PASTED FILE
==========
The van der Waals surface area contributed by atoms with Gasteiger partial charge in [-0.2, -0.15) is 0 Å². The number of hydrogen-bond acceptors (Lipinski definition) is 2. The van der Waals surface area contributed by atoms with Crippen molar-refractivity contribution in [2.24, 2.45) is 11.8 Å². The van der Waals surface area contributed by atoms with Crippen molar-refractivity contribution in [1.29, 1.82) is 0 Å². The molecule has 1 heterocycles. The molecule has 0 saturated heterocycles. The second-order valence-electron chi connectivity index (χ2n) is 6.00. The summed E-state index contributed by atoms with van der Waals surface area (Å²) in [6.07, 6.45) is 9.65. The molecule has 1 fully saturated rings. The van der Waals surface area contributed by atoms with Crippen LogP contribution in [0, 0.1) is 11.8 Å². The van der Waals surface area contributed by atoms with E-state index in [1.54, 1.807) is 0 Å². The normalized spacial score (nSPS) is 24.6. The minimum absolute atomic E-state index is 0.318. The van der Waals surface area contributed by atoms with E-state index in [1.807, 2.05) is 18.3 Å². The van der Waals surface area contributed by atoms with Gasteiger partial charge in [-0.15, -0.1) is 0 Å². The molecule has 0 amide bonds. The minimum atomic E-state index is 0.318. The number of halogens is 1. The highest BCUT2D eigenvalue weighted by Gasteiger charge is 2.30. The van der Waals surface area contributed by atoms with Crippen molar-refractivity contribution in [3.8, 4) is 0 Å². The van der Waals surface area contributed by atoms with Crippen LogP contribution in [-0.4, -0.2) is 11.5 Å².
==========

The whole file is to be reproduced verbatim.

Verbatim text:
The van der Waals surface area contributed by atoms with Gasteiger partial charge in [-0.2, -0.15) is 0 Å². The number of hydrogen-bond acceptors (Lipinski definition) is 2. The van der Waals surface area contributed by atoms with Crippen molar-refractivity contribution in [2.24, 2.45) is 11.8 Å². The van der Waals surface area contributed by atoms with Crippen molar-refractivity contribution in [1.29, 1.82) is 0 Å². The molecule has 1 heterocycles. The molecule has 0 saturated heterocycles. The second-order valence-electron chi connectivity index (χ2n) is 6.00. The summed E-state index contributed by atoms with van der Waals surface area (Å²) in [6.07, 6.45) is 9.65. The molecule has 1 fully saturated rings. The van der Waals surface area contributed by atoms with Crippen LogP contribution in [0, 0.1) is 11.8 Å². The van der Waals surface area contributed by atoms with E-state index in [1.54, 1.807) is 0 Å². The normalized spacial score (nSPS) is 24.6. The minimum absolute atomic E-state index is 0.318. The van der Waals surface area contributed by atoms with E-state index in [1.807, 2.05) is 18.3 Å². The van der Waals surface area contributed by atoms with Gasteiger partial charge in [-0.15, -0.1) is 0 Å². The molecule has 0 amide bonds. The minimum atomic E-state index is 0.318. The number of halogens is 1. The highest BCUT2D eigenvalue weighted by Gasteiger charge is 2.30. The van der Waals surface area contributed by atoms with Crippen molar-refractivity contribution in [3.8, 4) is 0 Å². The van der Waals surface area contributed by atoms with Crippen LogP contribution in [-0.4, -0.2) is 11.5 Å².